Jamie Goode: UK vs USA – where should SA wine’s export focus lie?
By Jamie Goode, 1 September 2021
In a recent opinion piece on this site, Michael Fridjhon discusses South African wine’s export strategy, and in particular, takes Wines of South Africa (WOSA) to task for focusing on the UK market (which accounts for fully 25% of South Africa’s exports by value). He maintains that the wines could sell themselves in the UK, and says that instead, the focus should be on the USA. His assertion is that this is potentially a bigger market and one that hasn’t so far appreciated South African wines. According to Fridjhon, if some effort were made in the USA, and the UK was left alone, then US buyers and critics would be persuaded to show South Africa’s wines more attention and prices would rise.
I have a lot of respect for Michael, but I think he’s wrong here (he’s also an influential figure in South Africa, and people listen to him, which is why I’m writing this response). But rather than just reply with my impressions, I spoke to three people who might know a bit more about this than me. First of all, Jo Wehring of WOSA in the UK. She says that the UK is doing pretty well for South African wines and shared the latest export figures. In the year to date July 2021, value sales in the UK were up 43%. And her counterpart in the USA, Jim Clarke, also reports the strong performance of South African wines there, with value sales up 41% in the same period. Something is clearly working. (As an aside, the ad campaign on the London underground that Fridjhon references date back 15 years.)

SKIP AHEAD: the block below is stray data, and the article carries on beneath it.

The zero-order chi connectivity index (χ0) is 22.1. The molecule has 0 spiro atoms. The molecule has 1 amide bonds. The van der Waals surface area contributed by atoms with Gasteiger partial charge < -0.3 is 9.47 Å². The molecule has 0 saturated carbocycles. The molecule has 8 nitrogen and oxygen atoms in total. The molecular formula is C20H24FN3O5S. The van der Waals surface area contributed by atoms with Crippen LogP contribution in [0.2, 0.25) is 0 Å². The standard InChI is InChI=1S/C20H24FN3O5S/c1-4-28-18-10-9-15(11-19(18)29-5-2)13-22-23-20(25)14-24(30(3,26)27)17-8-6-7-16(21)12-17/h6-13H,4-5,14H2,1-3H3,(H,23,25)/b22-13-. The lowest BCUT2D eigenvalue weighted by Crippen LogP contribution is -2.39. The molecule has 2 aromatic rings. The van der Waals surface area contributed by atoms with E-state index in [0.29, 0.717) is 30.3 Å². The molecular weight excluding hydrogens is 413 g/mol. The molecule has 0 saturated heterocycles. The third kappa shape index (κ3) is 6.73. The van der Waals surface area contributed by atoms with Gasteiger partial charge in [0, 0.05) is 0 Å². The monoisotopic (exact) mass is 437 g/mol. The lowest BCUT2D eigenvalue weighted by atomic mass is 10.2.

I got an illuminating response from Bartholomew Broadbent, who runs US-based import agency Broadbent Selections with a particularly strong South African portfolio.
“I totally disagree with Michael Fridjhon’s article,” he says. “He insinuates that the US press can be bought. He insinuates that South Africa hasn’t succeeded in the USA.”
“The fact is that the press in the USA is very appreciative of SA wines,” Broadbent continues. “The wines get the scores they deserve. There is no upper limit to the price or scoring of South African wines, as proven by Eben Sadie.”